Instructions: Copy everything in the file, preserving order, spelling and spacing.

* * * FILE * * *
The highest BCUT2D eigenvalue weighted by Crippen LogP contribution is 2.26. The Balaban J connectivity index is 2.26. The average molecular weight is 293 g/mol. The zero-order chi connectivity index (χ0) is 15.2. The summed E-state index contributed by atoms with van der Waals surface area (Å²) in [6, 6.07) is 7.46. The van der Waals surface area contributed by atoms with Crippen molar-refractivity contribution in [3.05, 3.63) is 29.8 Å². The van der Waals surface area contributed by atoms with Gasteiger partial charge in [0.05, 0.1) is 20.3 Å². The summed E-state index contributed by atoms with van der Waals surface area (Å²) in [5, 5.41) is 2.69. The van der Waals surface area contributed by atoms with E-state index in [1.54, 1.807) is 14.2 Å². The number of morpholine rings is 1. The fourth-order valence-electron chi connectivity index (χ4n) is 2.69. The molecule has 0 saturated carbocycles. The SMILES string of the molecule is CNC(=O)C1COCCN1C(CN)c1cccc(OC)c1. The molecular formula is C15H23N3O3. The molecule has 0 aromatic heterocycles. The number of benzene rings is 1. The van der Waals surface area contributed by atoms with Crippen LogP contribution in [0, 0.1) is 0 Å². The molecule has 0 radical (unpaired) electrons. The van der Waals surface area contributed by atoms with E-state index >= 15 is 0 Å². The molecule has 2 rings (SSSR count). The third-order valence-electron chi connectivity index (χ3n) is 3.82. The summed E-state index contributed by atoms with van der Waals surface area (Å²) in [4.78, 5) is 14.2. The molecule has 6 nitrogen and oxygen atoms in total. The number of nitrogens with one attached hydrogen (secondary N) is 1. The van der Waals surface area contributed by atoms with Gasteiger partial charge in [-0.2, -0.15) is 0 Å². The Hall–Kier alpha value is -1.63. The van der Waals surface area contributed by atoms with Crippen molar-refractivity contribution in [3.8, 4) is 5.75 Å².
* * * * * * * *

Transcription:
The highest BCUT2D eigenvalue weighted by Crippen LogP contribution is 2.26. The Balaban J connectivity index is 2.26. The average molecular weight is 293 g/mol. The zero-order chi connectivity index (χ0) is 15.2. The summed E-state index contributed by atoms with van der Waals surface area (Å²) in [6, 6.07) is 7.46. The van der Waals surface area contributed by atoms with Crippen molar-refractivity contribution in [3.05, 3.63) is 29.8 Å². The van der Waals surface area contributed by atoms with Gasteiger partial charge in [0.05, 0.1) is 20.3 Å². The summed E-state index contributed by atoms with van der Waals surface area (Å²) in [5, 5.41) is 2.69. The van der Waals surface area contributed by atoms with E-state index in [1.54, 1.807) is 14.2 Å². The number of morpholine rings is 1. The fourth-order valence-electron chi connectivity index (χ4n) is 2.69. The molecule has 0 saturated carbocycles. The SMILES string of the molecule is CNC(=O)C1COCCN1C(CN)c1cccc(OC)c1. The molecular formula is C15H23N3O3. The molecule has 0 aromatic heterocycles. The number of benzene rings is 1. The van der Waals surface area contributed by atoms with Crippen LogP contribution in [0, 0.1) is 0 Å². The molecule has 0 radical (unpaired) electrons. The van der Waals surface area contributed by atoms with E-state index >= 15 is 0 Å². The molecule has 2 rings (SSSR count). The third-order valence-electron chi connectivity index (χ3n) is 3.82. The summed E-state index contributed by atoms with van der Waals surface area (Å²) in [4.78, 5) is 14.2. The molecule has 6 nitrogen and oxygen atoms in total. The number of nitrogens with one attached hydrogen (secondary N) is 1. The van der Waals surface area contributed by atoms with Gasteiger partial charge in [-0.2, -0.15) is 0 Å². The Hall–Kier alpha value is -1.63. The van der Waals surface area contributed by atoms with Crippen molar-refractivity contribution in [3.8, 4) is 5.75 Å².